COLUMN: Larson update; Greenwood library gets gaming grants; awards given for chamber week

Linda Larson
By Linda Larson
February 18th, 2015

In recognition of the valuable work the B.C. Chamber of Commerce does supporting its business members, the week of Feb. 16 to 20 is Chamber of Commerce Week.

At the recent awards ceremony for the South Okanagan Chamber, the following businesses were recognized. Nunes/Pottinger, Vintage Hospitality Management, Greg Wheeler of Remedy RX and the Osoyoos Credit Union. The B.C. Chamber represents more than 36,000 businesses of every size in every sector. Thanks goes to all who support local business and their local Chambers.

Several grants were also announced recently. B.C. Art Council grants have been awarded to the Oliver Community Arts Council for $9,000, the Osoyoos and District Arts Council for $6,000 and the Osoyoos Museum Society for $9,000.

Gaming grants have also been awarded to the Greenwood and District Public Library Association for $6,000 and the Scouts 1st Oliver Group for $3,800.

A huge thank-you to the ladies of the OK Falls Women’s Institute who worked so hard on the fundraising for the bandshell and finally have construction underway. It is an extraordinary feat in a small Community like OK Falls to raise this amount of money for any kind of local project. Well done, ladies!

While most ski areas on the Lower Mainland have experienced poor snow conditions, we are extremely fortunate that Apex and Big White have had excellent conditions for most of the season. But spring and summer are coming and both these beautiful areas are wonderful places to hike and bike in the “off” season and have huge tourism potential for a wide variety of activities for families to enjoy. It is also great to see Mount Baldy back on its feet and I wish them every success.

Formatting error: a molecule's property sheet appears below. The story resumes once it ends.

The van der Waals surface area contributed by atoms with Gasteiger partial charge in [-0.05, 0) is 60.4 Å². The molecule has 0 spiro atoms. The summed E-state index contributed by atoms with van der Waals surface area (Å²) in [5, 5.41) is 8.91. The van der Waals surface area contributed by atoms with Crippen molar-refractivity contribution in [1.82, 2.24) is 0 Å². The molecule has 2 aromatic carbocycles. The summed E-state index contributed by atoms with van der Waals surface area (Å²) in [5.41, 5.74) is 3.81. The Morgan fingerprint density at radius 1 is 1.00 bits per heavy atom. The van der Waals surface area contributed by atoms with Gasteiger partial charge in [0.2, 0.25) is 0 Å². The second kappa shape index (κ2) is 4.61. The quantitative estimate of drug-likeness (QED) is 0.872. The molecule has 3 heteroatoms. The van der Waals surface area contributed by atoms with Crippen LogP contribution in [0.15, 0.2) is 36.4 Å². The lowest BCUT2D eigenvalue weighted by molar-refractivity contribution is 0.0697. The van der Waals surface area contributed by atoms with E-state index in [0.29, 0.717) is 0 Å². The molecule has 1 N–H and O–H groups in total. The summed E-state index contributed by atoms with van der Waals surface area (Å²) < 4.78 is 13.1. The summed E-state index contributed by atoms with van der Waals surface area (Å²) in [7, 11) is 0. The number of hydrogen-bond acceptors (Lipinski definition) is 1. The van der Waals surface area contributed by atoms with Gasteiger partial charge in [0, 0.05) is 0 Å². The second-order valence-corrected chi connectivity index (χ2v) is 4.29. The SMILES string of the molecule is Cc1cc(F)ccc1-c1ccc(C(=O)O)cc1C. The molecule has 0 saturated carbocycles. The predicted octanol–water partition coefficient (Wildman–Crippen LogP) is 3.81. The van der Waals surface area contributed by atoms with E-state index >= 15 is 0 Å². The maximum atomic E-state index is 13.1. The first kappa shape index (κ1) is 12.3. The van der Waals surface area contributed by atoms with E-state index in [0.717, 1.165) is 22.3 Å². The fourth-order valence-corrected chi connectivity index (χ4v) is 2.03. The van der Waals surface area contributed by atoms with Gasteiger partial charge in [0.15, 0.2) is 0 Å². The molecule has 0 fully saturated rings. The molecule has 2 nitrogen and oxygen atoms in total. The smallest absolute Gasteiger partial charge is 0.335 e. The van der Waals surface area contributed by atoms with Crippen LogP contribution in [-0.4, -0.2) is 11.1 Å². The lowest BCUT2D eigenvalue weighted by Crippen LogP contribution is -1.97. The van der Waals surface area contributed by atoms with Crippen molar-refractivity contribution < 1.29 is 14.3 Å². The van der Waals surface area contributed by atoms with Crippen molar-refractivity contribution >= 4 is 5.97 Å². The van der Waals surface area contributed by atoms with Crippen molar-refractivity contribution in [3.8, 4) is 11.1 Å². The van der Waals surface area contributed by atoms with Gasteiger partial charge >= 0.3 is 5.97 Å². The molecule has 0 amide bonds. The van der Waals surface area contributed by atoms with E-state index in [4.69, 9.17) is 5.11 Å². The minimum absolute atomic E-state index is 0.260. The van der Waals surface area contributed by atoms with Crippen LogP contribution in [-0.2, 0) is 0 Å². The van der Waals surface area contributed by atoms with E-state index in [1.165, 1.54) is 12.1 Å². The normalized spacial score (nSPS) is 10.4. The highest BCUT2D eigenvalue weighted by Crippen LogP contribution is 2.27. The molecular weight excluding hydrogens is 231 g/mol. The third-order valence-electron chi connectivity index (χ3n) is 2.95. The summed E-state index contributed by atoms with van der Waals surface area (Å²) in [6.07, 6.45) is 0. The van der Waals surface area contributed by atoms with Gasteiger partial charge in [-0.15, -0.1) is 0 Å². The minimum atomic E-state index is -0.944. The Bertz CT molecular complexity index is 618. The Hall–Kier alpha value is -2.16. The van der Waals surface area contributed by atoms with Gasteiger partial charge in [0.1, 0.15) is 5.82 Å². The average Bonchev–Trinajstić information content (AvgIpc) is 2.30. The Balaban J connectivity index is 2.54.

The recent allocation of hunting tags announced by the minister have caused some anxiety from the resident hunters who feel they have been unfairly treated with the new numbers. There are currently more than 91,000 basic hunting licences issued each year in B.C. The majority of those are for deer, elk and moose, the “freezer” meat often referred to. There are no reallocations in these categories. Less than 10 per cent of tags are for the “trophy” animals such as grizzly bear, goat and sheep and of those only two per cent are allocated to guide outfitters. The changes to allocations of approximately 60 tags in the entire province is in the “trophy hunt” category. In Region 8 (most of this area) the five-year average harvest is 6,955 animals of which 6,360 of those are deer. Many of the clients of guide outfitters are B.C. resident hunters. After seven years of talks between the BCWF and guide outfitters without resolution, government made a decision on allocation based on conservation, First Nations, resident hunters and guide outfitters in that order of priority. Despite the negative feedback, I continue to be a supporter of the BCWF and the resident hunters of B.C.

While the Throne Speech may have been boring for reporters and news media, it maintains and supports the plan that is keeping B.C.’s economy one that continues to thrive despite the instability of other jurisdictions both nationally and internationally. Government’s job is not to make the media happy; it’s focus is the taxpayer, the creation of jobs and balancing the provincial books. That is what we have done in the past two years and what we will continue to do.

While we seem to be having an early spring, sudden blasts of winter can still happen, so keep that in mind while travelling through our mountain passes.

Other News Stories